Guest Editorial: More questions, about GMOs
About a year ago, fast-food chain Chipotle trotted out its “G-M-Over It” campaign, boldly declaring that it would extend its commitment to healthy food by eliminating genetically engineered ingredients from its menu. GMO-fearing burrito eaters rejoiced, while most food scientists rolled their eyes at what they called needless fear over genetically modified organisms. We joined in the eye-rolling.
Even Chipotle acknowledged it was still serving a few GMO-laced foods (soft drinks and some meats and dairy products). Its No. 1 reason for taking its anti-GMO stand? “Scientists are still studying the long-term effects of GMOs (and) more independent studies are needed.”
Last week, the National Academies of Science, Engineering and Medicine released a long-anticipated study that clarified two major points:
— Genetically engineered crops are no more of a health risk to humans than conventionally bred crops are.
— The insect and weed resistance that has evolved through their use is a “major agricultural problem.”
Significant differences were found in nutrient composition between engineered and nonengineered crops. But the variance is no different than what occurs naturally among nonengineered crops.
A search for evidence that engineered food leads to a higher incidence of health problems such as cancer, obesity or autism came up empty, even as the report noted an absence of long-term, case-controlled research. The report relied on epidemiological data collected in the U.S. and Canada in the 1990s, before engineered foods were introduced, and in the years after.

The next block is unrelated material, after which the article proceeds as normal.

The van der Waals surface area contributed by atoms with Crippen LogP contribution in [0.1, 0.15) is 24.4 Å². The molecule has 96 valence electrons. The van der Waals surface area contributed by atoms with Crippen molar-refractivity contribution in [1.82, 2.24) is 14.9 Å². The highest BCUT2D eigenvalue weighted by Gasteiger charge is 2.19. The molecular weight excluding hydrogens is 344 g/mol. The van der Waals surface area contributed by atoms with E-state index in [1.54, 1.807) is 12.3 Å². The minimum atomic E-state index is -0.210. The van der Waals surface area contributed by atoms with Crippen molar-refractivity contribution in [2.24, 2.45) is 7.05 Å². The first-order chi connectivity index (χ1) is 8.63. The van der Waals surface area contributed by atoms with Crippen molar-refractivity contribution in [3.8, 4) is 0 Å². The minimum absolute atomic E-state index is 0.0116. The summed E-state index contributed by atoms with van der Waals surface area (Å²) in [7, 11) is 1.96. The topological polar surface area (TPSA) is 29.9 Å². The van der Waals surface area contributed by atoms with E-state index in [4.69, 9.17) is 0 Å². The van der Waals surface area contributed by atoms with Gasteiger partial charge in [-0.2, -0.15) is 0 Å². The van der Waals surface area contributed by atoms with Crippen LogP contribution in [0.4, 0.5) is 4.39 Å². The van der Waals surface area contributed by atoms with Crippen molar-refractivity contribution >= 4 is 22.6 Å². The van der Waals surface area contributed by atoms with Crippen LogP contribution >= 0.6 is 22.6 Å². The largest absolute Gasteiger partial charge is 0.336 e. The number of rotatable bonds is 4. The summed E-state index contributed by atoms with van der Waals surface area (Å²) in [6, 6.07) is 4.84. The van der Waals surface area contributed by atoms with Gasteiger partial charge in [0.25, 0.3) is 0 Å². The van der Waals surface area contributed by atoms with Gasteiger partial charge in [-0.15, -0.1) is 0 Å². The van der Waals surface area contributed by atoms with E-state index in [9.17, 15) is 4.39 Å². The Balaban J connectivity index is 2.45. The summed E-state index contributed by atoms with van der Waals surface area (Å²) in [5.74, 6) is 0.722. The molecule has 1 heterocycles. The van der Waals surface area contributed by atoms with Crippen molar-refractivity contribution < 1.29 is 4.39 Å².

Findings regarding the agriculture industry are more troubling. Genetic engineering is used primarily in commercial farming to provide insect and herbicide resistance — so that a soybean plant, for instance, will repel harmful insects and also won’t be harmed by toxic weedkillers.
About 12 percent of the world’s cropland is used for growing genetically engineered crops, mostly soybeans, cotton and corn. For decades, the hope has been that with insect- and herbicide-resistant crops, yields would increase, boosting profits for large commercial farmers, for sure, but also improving food security around the world and reducing the need for toxic insecticides.
The study found that less insecticide is being used, which is good for the environment, but it found little evidence that the genetically engineered crops have increased yields in the U.S. any more than they were already improving.
The study isn’t the last word on GMOs, but it provides a clearer framework for the discussion. It ends with a chapter on the regulation of genetically engineered crops. And it recommends, in effect, that we stop confusing the process (genetic engineering) with the product (say, a corn tortilla).
“All technologies for improving plant genetics — whether genetic engineering or conventional — can change foods in ways that could raise safety issues,” the report counsels. “Therefore, it is the product that should be regulated, not the process.”
In the U.S. and Europe, activists have turned “GMO” into a dirty acronym, and some states are moving forward with laws that will require foods with GMOs to be labeled. The first of its kind takes effect July 1 in Vermont. Without more complete information about a food’s origins or the process through which it was grown, we don’t see how a basic “GMO” label will help consumers make truly informed purchases.